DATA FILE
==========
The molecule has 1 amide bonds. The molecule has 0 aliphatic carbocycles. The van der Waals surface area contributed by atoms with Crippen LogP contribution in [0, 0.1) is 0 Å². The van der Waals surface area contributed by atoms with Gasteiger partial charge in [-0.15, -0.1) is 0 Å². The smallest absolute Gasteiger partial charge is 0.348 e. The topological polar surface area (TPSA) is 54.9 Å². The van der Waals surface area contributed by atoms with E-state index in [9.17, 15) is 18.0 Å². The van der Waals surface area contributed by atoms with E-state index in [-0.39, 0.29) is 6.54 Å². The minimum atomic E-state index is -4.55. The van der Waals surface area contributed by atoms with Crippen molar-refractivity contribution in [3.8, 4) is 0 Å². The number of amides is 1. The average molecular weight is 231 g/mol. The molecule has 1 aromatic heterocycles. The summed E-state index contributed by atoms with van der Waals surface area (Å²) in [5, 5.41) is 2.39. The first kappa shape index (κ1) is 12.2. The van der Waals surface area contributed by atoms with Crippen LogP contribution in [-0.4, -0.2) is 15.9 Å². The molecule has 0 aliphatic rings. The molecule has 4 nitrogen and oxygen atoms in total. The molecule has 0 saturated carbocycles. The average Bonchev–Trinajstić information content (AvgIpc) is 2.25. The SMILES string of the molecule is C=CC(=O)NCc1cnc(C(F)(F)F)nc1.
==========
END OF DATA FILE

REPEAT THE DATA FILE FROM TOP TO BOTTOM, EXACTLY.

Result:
The molecule has 1 amide bonds. The molecule has 0 aliphatic carbocycles. The van der Waals surface area contributed by atoms with Crippen LogP contribution in [0, 0.1) is 0 Å². The van der Waals surface area contributed by atoms with Gasteiger partial charge in [-0.15, -0.1) is 0 Å². The smallest absolute Gasteiger partial charge is 0.348 e. The topological polar surface area (TPSA) is 54.9 Å². The van der Waals surface area contributed by atoms with E-state index in [9.17, 15) is 18.0 Å². The van der Waals surface area contributed by atoms with E-state index in [-0.39, 0.29) is 6.54 Å². The minimum atomic E-state index is -4.55. The van der Waals surface area contributed by atoms with Crippen molar-refractivity contribution in [3.8, 4) is 0 Å². The number of amides is 1. The average molecular weight is 231 g/mol. The molecule has 1 aromatic heterocycles. The summed E-state index contributed by atoms with van der Waals surface area (Å²) in [5, 5.41) is 2.39. The first kappa shape index (κ1) is 12.2. The van der Waals surface area contributed by atoms with Crippen LogP contribution in [-0.4, -0.2) is 15.9 Å². The molecule has 0 aliphatic rings. The molecule has 4 nitrogen and oxygen atoms in total. The molecule has 0 saturated carbocycles. The average Bonchev–Trinajstić information content (AvgIpc) is 2.25. The SMILES string of the molecule is C=CC(=O)NCc1cnc(C(F)(F)F)nc1.